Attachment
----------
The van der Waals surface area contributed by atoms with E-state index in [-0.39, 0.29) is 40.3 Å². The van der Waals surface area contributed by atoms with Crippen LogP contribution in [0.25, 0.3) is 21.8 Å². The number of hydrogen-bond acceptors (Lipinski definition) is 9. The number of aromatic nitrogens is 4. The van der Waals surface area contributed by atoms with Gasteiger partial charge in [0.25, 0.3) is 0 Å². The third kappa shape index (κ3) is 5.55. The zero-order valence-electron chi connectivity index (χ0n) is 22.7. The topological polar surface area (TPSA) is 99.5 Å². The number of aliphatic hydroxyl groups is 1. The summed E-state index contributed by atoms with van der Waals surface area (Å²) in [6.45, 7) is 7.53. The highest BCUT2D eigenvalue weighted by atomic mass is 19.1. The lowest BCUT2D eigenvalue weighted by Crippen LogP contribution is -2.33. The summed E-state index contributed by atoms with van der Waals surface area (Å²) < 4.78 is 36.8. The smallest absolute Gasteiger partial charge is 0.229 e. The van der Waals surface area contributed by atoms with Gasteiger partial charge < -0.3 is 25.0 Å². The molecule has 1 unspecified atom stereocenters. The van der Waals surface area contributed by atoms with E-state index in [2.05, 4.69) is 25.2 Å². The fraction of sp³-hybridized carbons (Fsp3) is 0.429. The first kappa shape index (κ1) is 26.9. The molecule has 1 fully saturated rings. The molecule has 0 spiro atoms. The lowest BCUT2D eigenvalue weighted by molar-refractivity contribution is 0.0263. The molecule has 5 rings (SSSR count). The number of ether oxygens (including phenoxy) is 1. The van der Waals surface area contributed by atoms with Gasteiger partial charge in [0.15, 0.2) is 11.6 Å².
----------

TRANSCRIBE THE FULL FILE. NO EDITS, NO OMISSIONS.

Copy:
The van der Waals surface area contributed by atoms with E-state index in [-0.39, 0.29) is 40.3 Å². The van der Waals surface area contributed by atoms with Crippen LogP contribution in [0.25, 0.3) is 21.8 Å². The number of hydrogen-bond acceptors (Lipinski definition) is 9. The number of aromatic nitrogens is 4. The van der Waals surface area contributed by atoms with Gasteiger partial charge in [0.25, 0.3) is 0 Å². The third kappa shape index (κ3) is 5.55. The zero-order valence-electron chi connectivity index (χ0n) is 22.7. The topological polar surface area (TPSA) is 99.5 Å². The number of aliphatic hydroxyl groups is 1. The summed E-state index contributed by atoms with van der Waals surface area (Å²) in [6.45, 7) is 7.53. The highest BCUT2D eigenvalue weighted by atomic mass is 19.1. The lowest BCUT2D eigenvalue weighted by Crippen LogP contribution is -2.33. The summed E-state index contributed by atoms with van der Waals surface area (Å²) < 4.78 is 36.8. The smallest absolute Gasteiger partial charge is 0.229 e. The van der Waals surface area contributed by atoms with Gasteiger partial charge < -0.3 is 25.0 Å². The molecule has 1 unspecified atom stereocenters. The van der Waals surface area contributed by atoms with E-state index in [2.05, 4.69) is 25.2 Å². The fraction of sp³-hybridized carbons (Fsp3) is 0.429. The first kappa shape index (κ1) is 26.9. The molecule has 1 fully saturated rings. The molecule has 0 spiro atoms. The lowest BCUT2D eigenvalue weighted by molar-refractivity contribution is 0.0263. The molecule has 5 rings (SSSR count). The number of ether oxygens (including phenoxy) is 1. The van der Waals surface area contributed by atoms with Gasteiger partial charge in [0.15, 0.2) is 11.6 Å².